For the machine translation task in the second paper, it first applies self-attention separately to source and target sequences, then on top of that it applies another attention where $$Q$$ is from the target sequence and $$K, V$$ are from the source sequence.

For recommendation systems, $$Q$$ can be from the target items, $$K, V$$ can be from the user profile and history.

• Hello. Thanks for the answer. Unfortunately, my question is how those values themselves are obtained (i.e. the Q, K, and V). I've read other blog posts (e.g. The Illustrated Transformer) and it's still unclear to me how the values are obtained from the context of the paper. For example, is Q simply the matrix product of the input X and some other weights? If so, then how are those weights obtained? – Seankala Aug 30 '19 at 1:45
• Also, this question itself isn't actually pertaining to the calculation of Q, K, and V. Rather, I'm confused as to why the authors used different terminology compared to the original attention paper. – Seankala Aug 30 '19 at 1:45
• @Seankala hi I made some updates for your questions, hope that helps – dontloo Aug 30 '19 at 6:48
• Thanks a lot for this explanation! I still struggle to interprate the notation e_ij = a(s_i,h_j). So the neural network is a function of h_j and s_i, which are input sequences from the decoder and encoder sequences respectively. But what does the neural network look like? E.g. What are the target variables and what is the format of the input? – Emil Jan 17 at 13:43
• @Emil hi, it is a sub-network of the whole, there are no specific target for it in training, it's usually trained jointly with the whole network wrt to the given task, in this case machine translation, more details in the A.1.2 ALIGNMENT MODEL section of the paper. – dontloo Jan 17 at 18:51

Where are people getting the key, query, and value from these equations?

The paper you refer to does not use such terminology as "key", "query", or "value", so it is not clear what you mean in here. There is no single definition of "attention" for neural networks, so my guess is that you confused two definitions from different papers.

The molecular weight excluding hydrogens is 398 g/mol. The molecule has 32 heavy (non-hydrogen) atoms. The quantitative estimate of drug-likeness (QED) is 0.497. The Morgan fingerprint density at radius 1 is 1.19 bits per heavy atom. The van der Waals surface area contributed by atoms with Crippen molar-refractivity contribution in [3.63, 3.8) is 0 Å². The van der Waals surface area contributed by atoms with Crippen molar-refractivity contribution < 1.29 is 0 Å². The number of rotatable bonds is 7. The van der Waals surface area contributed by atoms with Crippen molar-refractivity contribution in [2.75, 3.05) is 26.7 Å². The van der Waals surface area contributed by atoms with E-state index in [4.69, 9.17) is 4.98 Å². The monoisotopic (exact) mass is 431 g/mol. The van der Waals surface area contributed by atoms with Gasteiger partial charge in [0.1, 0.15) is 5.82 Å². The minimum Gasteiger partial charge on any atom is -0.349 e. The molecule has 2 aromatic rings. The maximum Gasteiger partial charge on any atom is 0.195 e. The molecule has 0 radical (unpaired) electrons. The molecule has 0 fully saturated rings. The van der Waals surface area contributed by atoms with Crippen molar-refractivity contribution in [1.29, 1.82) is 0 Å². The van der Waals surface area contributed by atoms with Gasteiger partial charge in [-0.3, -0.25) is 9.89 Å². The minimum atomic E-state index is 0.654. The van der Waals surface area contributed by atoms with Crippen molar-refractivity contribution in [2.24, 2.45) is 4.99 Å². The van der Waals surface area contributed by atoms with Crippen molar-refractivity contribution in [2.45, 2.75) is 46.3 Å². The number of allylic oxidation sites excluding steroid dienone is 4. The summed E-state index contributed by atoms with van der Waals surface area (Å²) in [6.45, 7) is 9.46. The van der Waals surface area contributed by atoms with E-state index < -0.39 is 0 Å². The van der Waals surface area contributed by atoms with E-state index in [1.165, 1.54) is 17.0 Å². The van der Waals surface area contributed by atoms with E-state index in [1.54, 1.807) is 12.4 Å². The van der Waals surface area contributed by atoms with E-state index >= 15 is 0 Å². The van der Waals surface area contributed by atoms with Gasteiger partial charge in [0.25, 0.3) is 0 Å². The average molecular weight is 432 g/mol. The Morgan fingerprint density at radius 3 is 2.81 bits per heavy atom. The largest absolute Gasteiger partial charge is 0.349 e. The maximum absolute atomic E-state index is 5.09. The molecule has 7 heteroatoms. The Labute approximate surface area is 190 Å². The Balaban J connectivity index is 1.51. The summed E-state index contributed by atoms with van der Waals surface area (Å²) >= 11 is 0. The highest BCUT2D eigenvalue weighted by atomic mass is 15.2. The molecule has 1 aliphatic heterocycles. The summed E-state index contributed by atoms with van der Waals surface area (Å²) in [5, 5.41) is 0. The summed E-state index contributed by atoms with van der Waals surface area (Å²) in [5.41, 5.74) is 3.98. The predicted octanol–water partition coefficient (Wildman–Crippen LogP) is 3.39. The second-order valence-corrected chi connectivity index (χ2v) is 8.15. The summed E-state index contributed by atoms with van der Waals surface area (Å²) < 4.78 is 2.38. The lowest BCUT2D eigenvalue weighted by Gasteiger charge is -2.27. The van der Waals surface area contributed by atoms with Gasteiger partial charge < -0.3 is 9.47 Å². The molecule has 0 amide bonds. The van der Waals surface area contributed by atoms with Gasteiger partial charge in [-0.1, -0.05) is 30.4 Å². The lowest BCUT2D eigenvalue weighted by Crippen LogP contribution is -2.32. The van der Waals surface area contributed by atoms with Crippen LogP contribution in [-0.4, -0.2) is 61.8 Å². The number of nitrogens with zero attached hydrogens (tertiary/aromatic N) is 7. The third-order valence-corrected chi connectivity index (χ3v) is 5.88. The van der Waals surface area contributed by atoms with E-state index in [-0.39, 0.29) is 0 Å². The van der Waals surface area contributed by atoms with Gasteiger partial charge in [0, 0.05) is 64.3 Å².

In the paper, the attention module has weights $$\alpha$$ and the values to be weighted $$h$$, where the weights are derived from the recurrent neural network outputs, as described by the equations you quoted, and on the figure from the paper reproduced below. Similar thing happens in the Transformer model from the Attention is all you need paper by Vaswani et al, where they do use "keys", "querys", and "values" ($$Q$$, $$K$$, $$V$$). Vaswani et al define the attention cell differently:

$$\mathrm{Attention}(Q, K, V) = \mathrm{softmax}\Big(\frac{QK^T}{\sqrt{d_k}}\Big)V$$

What they also use is multi-head attention, where instead of a single value for each $$Q$$, $$K$$, $$V$$, they provide multiple such values. Where in the Transformer model, the $$Q$$, $$K$$, $$V$$ values can either come from the same inputs in the encoder (bottom part of the figure below), or from different sources in the decoder (upper right part of the figure). This part is crucial for using this model in translation tasks. In both papers, as described, the values that come as input to the attention layers are calculated from the outputs of the preceding layers of the network. Both paper define different ways of obtaining those values, since they use different definition of attention layer.

See Attention is all you need - masterclass, from 15:46 onwards Lukasz Kaiser explains what q, K and V are.

So basically:

• q = the vector representing a word
• K and V = your memory, thus all the words that have been generated before. Note that K and V can be the same (but don't have to).

So what you do with attention is that you take your current query (word in most cases) and look in your memory for similar keys. To come up with a distribution of relevant words, the softmax function is then used.